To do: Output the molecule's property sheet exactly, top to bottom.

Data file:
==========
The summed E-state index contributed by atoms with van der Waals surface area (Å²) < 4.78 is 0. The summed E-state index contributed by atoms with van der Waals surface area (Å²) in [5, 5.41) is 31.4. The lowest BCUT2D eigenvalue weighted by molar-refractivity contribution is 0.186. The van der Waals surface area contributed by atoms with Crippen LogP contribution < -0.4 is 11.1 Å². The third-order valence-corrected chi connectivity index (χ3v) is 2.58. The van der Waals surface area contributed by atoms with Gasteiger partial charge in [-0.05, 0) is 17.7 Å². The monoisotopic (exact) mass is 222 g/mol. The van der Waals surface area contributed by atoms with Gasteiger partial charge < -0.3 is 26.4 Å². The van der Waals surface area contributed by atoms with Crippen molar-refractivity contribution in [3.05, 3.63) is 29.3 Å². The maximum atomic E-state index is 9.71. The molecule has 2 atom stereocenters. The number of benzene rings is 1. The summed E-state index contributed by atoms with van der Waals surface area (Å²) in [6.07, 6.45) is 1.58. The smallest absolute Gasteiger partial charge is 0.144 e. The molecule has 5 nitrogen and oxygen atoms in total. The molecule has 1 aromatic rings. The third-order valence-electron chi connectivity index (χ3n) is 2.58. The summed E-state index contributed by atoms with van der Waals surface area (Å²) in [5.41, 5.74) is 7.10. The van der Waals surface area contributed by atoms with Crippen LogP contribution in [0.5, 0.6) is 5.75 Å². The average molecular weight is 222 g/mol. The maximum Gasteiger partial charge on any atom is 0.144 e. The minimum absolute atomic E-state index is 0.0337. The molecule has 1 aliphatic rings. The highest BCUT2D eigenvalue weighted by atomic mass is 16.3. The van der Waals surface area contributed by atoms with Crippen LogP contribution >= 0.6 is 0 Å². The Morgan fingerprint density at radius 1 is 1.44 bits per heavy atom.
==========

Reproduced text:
The summed E-state index contributed by atoms with van der Waals surface area (Å²) < 4.78 is 0. The summed E-state index contributed by atoms with van der Waals surface area (Å²) in [5, 5.41) is 31.4. The lowest BCUT2D eigenvalue weighted by molar-refractivity contribution is 0.186. The van der Waals surface area contributed by atoms with Crippen LogP contribution < -0.4 is 11.1 Å². The third-order valence-corrected chi connectivity index (χ3v) is 2.58. The van der Waals surface area contributed by atoms with Gasteiger partial charge in [-0.05, 0) is 17.7 Å². The monoisotopic (exact) mass is 222 g/mol. The van der Waals surface area contributed by atoms with Gasteiger partial charge < -0.3 is 26.4 Å². The van der Waals surface area contributed by atoms with Crippen molar-refractivity contribution in [3.05, 3.63) is 29.3 Å². The maximum atomic E-state index is 9.71. The molecule has 2 atom stereocenters. The number of benzene rings is 1. The summed E-state index contributed by atoms with van der Waals surface area (Å²) in [6.07, 6.45) is 1.58. The smallest absolute Gasteiger partial charge is 0.144 e. The molecule has 5 nitrogen and oxygen atoms in total. The molecule has 1 aromatic rings. The third-order valence-electron chi connectivity index (χ3n) is 2.58. The summed E-state index contributed by atoms with van der Waals surface area (Å²) in [5.41, 5.74) is 7.10. The van der Waals surface area contributed by atoms with Crippen LogP contribution in [0.5, 0.6) is 5.75 Å². The average molecular weight is 222 g/mol. The maximum Gasteiger partial charge on any atom is 0.144 e. The minimum absolute atomic E-state index is 0.0337. The molecule has 1 aliphatic rings. The highest BCUT2D eigenvalue weighted by atomic mass is 16.3. The van der Waals surface area contributed by atoms with Crippen LogP contribution >= 0.6 is 0 Å². The Morgan fingerprint density at radius 1 is 1.44 bits per heavy atom.